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The Sustainable Generation Spinning the Circular Supply Chain

By Dave Malenfant|

The circular supply chain has evolved over the years as a disruptor to the traditional structure of global supply chains. Traditional forward supply chains follow a linear model of “make, take, throw away”. Here the movement of goods sees the product shipped, the customer receives it and they use it until it is useless, defunct, or outdated. The insatiable thirst for the new product can leave many older – still workable – products resigned to the dustbin too early in their lifespan. This is an economic cul-de-sac.

The circular supply chain has developed at a greater speed due to sustainability rising to the top of the agenda. There’s a big push on the 4Rs – Return, Recycle, Refurbish, and Reduce. Companies aim to decrease the amount of packaging and carbon being used in their supply chain. It’s high time to answer their social responsibility and act more circular, less linear.

Circular Supply Chains and Big Business

Even the largest of multinationals realize sustainability is imperative to their business planning. Indeed, companies in the past (and still sometimes today) saw sustainability as a burdensome cost disruptive to the status quo. Transitioning to a circular supply chain is more costly than if you continue to concentrate on the forward supply chain. However, any form of mass change will need money pumped into the new process even though money can be saved in the long run through the use of enabling technologies. Large portions of the consumer market demand that the supply chain is more circular.

With COVID, people moved in swathes to e-commerce, especially in the apparel and the shoe industry. If a customer didn’t know their exact size and couldn’t visit the bricks and mortar store, the company would often ship four different sizes and then they would choose one and ship back the other three. The same occurs with clothing. The postman delivers a shirt, the consumer tries it on – a home fitting room – and if it doesn’t fit or suit them, they send it back and get a quick refund. This process is too simple and the consumer needs to be made more eco-conscious. Convenience should not trump sustainability.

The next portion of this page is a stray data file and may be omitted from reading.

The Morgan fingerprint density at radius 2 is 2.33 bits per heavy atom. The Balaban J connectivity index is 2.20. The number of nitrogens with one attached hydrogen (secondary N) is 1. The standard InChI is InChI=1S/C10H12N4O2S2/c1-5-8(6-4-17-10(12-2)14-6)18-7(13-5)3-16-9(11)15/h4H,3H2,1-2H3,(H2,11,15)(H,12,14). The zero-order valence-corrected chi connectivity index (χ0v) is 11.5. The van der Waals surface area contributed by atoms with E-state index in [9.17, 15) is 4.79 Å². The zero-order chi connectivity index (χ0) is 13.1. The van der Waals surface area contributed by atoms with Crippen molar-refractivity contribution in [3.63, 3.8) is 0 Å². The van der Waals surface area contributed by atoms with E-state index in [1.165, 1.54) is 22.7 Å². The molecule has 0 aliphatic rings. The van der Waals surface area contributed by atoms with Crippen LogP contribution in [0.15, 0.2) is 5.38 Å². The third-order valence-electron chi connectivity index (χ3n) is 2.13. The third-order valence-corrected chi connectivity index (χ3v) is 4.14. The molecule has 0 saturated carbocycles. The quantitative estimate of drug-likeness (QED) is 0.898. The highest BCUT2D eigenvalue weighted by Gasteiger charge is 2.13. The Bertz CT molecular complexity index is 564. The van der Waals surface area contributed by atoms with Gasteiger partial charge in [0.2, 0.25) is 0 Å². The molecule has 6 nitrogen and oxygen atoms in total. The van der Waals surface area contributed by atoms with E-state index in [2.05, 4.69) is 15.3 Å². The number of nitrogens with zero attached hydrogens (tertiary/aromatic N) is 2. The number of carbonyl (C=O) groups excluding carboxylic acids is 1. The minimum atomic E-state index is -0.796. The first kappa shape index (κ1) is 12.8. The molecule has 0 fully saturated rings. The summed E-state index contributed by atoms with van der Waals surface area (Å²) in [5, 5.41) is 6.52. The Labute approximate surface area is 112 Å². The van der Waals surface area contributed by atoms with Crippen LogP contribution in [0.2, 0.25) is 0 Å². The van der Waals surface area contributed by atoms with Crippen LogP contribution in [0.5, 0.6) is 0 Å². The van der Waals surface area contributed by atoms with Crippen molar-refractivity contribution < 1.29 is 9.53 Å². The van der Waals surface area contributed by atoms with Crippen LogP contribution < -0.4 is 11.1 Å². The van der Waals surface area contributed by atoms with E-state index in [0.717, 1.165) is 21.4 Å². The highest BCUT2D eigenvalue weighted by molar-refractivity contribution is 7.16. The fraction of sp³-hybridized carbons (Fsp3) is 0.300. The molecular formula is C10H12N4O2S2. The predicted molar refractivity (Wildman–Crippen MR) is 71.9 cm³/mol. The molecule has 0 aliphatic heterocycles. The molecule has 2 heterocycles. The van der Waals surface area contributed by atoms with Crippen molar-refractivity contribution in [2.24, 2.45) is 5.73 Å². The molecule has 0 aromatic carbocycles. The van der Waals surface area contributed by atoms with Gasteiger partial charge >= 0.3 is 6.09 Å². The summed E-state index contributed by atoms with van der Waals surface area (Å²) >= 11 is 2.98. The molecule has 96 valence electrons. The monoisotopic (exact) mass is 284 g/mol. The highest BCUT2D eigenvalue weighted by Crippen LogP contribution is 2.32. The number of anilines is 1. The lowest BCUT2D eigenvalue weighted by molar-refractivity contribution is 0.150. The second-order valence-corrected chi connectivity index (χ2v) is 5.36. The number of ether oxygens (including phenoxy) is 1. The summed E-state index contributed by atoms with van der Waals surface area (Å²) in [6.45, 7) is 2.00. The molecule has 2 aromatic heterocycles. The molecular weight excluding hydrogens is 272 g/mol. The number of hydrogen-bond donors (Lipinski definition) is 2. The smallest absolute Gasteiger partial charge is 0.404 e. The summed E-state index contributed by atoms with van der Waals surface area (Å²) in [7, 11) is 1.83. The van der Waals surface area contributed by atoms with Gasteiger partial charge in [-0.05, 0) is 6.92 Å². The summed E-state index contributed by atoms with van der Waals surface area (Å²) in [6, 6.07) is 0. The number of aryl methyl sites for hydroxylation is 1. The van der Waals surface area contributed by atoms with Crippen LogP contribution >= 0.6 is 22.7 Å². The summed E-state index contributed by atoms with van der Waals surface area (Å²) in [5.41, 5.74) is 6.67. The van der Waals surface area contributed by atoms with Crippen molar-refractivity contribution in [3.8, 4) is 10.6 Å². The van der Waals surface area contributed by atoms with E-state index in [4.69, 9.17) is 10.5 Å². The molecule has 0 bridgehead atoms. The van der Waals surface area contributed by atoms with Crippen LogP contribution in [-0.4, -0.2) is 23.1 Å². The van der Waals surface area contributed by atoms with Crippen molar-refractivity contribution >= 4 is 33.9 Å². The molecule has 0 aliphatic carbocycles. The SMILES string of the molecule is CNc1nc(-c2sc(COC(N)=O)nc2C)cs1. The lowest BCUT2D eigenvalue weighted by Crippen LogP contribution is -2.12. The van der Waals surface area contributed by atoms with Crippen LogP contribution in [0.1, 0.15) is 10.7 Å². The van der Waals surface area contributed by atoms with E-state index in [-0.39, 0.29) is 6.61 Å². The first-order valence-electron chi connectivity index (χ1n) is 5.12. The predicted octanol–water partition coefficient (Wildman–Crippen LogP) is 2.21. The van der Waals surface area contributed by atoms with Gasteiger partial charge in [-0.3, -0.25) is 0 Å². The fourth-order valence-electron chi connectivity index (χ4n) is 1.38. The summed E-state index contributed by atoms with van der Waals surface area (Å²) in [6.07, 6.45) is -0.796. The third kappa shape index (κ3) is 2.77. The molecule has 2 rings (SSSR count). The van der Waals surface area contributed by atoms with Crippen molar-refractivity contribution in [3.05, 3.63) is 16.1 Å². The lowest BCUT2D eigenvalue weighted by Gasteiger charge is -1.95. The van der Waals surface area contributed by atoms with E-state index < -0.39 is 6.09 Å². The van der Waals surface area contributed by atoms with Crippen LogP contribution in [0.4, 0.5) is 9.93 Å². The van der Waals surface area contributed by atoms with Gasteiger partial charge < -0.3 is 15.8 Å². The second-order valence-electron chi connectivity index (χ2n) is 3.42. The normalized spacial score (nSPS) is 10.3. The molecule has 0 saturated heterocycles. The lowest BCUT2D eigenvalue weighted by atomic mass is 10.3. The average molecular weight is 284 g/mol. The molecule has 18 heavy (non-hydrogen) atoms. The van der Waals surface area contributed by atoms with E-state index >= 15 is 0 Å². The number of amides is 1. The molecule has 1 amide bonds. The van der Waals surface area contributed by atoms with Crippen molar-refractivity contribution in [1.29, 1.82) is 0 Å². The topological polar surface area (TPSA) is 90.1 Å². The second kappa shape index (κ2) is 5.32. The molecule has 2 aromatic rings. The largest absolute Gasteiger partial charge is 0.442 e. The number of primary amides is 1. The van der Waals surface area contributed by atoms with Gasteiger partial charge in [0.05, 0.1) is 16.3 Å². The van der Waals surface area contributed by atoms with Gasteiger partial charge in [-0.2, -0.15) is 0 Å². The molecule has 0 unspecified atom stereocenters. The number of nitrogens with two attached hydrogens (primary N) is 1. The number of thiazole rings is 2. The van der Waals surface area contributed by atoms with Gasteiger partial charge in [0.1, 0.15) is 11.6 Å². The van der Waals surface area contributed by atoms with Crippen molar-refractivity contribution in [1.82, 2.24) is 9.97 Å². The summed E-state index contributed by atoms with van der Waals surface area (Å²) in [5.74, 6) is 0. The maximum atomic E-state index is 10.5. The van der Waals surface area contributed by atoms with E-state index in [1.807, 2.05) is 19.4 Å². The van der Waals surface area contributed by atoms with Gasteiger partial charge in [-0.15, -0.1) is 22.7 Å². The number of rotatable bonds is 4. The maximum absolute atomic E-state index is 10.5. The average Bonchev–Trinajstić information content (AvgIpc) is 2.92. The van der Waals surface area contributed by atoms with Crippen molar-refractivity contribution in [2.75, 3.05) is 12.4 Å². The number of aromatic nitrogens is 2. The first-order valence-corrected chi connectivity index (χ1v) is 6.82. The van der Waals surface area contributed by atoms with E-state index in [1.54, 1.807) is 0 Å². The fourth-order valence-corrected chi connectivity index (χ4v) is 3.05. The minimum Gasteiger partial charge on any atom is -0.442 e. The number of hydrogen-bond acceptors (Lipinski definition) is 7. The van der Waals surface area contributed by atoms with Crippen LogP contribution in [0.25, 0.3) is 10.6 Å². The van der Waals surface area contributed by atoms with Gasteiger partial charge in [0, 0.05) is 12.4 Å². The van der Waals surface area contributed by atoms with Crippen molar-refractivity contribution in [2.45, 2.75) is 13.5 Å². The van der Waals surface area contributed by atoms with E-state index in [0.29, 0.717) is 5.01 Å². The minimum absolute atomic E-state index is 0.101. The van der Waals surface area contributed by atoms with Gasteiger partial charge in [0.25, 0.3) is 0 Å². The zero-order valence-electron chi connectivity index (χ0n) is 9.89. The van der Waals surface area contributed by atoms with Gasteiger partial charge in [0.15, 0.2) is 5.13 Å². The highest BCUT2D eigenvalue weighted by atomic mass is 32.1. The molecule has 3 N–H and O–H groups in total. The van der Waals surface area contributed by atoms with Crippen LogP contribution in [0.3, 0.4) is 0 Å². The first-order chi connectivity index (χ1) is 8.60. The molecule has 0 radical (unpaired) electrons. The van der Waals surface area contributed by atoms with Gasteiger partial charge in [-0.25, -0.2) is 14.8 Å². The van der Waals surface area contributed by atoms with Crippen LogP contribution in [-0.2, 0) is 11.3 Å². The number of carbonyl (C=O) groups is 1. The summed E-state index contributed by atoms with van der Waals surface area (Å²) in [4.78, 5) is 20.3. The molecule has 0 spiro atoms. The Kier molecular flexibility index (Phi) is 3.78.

The problem has been that the forward supply chain works very efficiently, so how can companies be convinced – the ‘if it ain’t broke, don’t fix it’ brigade – to change their processes? Chief Financial Officers can be convinced by the potential of reducing costs down the line while also answering their social responsibility and the impact they have. It is a win-win situation, reducing waste, time, and space.

Sustainability by Technology Solutions in e-commerce

What is the best approach to work more sustainably from a product perspective? This can be done in multiple ways. With the shoe example, the vendor sends four pairs of shoes instead of one which is clear waste. Then the returns mean more carbon is used in transporting them back and then, ultimately it stays in the warehouse occupying the space. In most cases in those warehouses, they don’t get put back on the shelf and are often destroyed.